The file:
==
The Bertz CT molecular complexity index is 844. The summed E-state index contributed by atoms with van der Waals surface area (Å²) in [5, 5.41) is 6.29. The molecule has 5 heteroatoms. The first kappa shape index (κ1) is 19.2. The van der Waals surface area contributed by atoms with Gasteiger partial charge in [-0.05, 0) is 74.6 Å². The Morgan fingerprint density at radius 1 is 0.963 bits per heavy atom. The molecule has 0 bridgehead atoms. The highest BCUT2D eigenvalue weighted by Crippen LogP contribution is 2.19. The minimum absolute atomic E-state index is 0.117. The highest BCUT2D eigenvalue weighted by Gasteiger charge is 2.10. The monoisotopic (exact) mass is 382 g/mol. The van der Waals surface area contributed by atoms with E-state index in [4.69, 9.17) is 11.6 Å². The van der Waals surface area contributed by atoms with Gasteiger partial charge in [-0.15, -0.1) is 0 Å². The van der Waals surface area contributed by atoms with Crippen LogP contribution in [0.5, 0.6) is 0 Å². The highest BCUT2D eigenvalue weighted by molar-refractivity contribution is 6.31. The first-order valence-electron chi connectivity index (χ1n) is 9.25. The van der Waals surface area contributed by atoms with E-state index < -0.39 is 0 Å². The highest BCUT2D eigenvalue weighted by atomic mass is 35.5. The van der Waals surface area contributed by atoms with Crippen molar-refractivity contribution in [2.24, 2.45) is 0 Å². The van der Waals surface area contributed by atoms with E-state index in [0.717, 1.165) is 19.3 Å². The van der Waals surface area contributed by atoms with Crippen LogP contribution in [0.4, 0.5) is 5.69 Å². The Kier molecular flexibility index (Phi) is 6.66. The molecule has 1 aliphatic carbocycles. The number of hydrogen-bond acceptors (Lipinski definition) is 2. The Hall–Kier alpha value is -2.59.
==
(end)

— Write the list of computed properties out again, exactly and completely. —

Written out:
The Bertz CT molecular complexity index is 844. The summed E-state index contributed by atoms with van der Waals surface area (Å²) in [5, 5.41) is 6.29. The molecule has 5 heteroatoms. The first kappa shape index (κ1) is 19.2. The van der Waals surface area contributed by atoms with Gasteiger partial charge in [-0.05, 0) is 74.6 Å². The Morgan fingerprint density at radius 1 is 0.963 bits per heavy atom. The molecule has 0 bridgehead atoms. The highest BCUT2D eigenvalue weighted by Crippen LogP contribution is 2.19. The minimum absolute atomic E-state index is 0.117. The highest BCUT2D eigenvalue weighted by Gasteiger charge is 2.10. The monoisotopic (exact) mass is 382 g/mol. The van der Waals surface area contributed by atoms with E-state index in [4.69, 9.17) is 11.6 Å². The van der Waals surface area contributed by atoms with Gasteiger partial charge in [-0.15, -0.1) is 0 Å². The van der Waals surface area contributed by atoms with Crippen LogP contribution in [0.5, 0.6) is 0 Å². The highest BCUT2D eigenvalue weighted by molar-refractivity contribution is 6.31. The first-order valence-electron chi connectivity index (χ1n) is 9.25. The van der Waals surface area contributed by atoms with E-state index < -0.39 is 0 Å². The highest BCUT2D eigenvalue weighted by atomic mass is 35.5. The van der Waals surface area contributed by atoms with Crippen molar-refractivity contribution in [2.24, 2.45) is 0 Å². The van der Waals surface area contributed by atoms with E-state index in [0.717, 1.165) is 19.3 Å². The van der Waals surface area contributed by atoms with Crippen LogP contribution in [0.4, 0.5) is 5.69 Å². The Kier molecular flexibility index (Phi) is 6.66. The molecule has 1 aliphatic carbocycles. The number of hydrogen-bond acceptors (Lipinski definition) is 2. The Hall–Kier alpha value is -2.59.